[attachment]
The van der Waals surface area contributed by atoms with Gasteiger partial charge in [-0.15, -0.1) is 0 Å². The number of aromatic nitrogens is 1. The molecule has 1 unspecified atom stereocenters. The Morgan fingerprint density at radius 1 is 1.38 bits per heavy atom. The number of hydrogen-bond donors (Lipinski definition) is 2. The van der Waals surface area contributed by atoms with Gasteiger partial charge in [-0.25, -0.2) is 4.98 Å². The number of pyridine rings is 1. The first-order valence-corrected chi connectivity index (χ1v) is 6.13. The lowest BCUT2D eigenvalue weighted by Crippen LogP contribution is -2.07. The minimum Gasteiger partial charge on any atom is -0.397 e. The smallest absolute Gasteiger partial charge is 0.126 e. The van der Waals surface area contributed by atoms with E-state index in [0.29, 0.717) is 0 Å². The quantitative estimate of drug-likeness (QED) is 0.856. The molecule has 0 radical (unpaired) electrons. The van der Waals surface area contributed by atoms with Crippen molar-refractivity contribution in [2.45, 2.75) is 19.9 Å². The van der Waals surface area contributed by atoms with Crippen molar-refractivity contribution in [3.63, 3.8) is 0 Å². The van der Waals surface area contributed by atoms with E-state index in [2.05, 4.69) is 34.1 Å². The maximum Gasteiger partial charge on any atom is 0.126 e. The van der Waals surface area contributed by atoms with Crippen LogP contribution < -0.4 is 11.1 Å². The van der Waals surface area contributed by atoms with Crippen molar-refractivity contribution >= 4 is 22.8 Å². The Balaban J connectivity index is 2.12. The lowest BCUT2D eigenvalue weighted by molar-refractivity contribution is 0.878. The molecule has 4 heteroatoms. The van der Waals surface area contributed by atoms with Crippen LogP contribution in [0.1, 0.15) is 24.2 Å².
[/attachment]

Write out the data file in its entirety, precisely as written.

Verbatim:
The van der Waals surface area contributed by atoms with Gasteiger partial charge in [-0.15, -0.1) is 0 Å². The number of aromatic nitrogens is 1. The molecule has 1 unspecified atom stereocenters. The Morgan fingerprint density at radius 1 is 1.38 bits per heavy atom. The number of hydrogen-bond donors (Lipinski definition) is 2. The van der Waals surface area contributed by atoms with Gasteiger partial charge in [-0.25, -0.2) is 4.98 Å². The number of pyridine rings is 1. The first-order valence-corrected chi connectivity index (χ1v) is 6.13. The lowest BCUT2D eigenvalue weighted by Crippen LogP contribution is -2.07. The minimum Gasteiger partial charge on any atom is -0.397 e. The smallest absolute Gasteiger partial charge is 0.126 e. The van der Waals surface area contributed by atoms with E-state index in [0.29, 0.717) is 0 Å². The quantitative estimate of drug-likeness (QED) is 0.856. The molecule has 0 radical (unpaired) electrons. The van der Waals surface area contributed by atoms with Crippen molar-refractivity contribution in [2.45, 2.75) is 19.9 Å². The van der Waals surface area contributed by atoms with Crippen molar-refractivity contribution in [3.63, 3.8) is 0 Å². The van der Waals surface area contributed by atoms with E-state index in [2.05, 4.69) is 34.1 Å². The maximum Gasteiger partial charge on any atom is 0.126 e. The van der Waals surface area contributed by atoms with Crippen LogP contribution < -0.4 is 11.1 Å². The van der Waals surface area contributed by atoms with Crippen molar-refractivity contribution >= 4 is 22.8 Å². The Balaban J connectivity index is 2.12. The lowest BCUT2D eigenvalue weighted by molar-refractivity contribution is 0.878. The molecule has 4 heteroatoms. The van der Waals surface area contributed by atoms with Crippen LogP contribution in [0.1, 0.15) is 24.2 Å².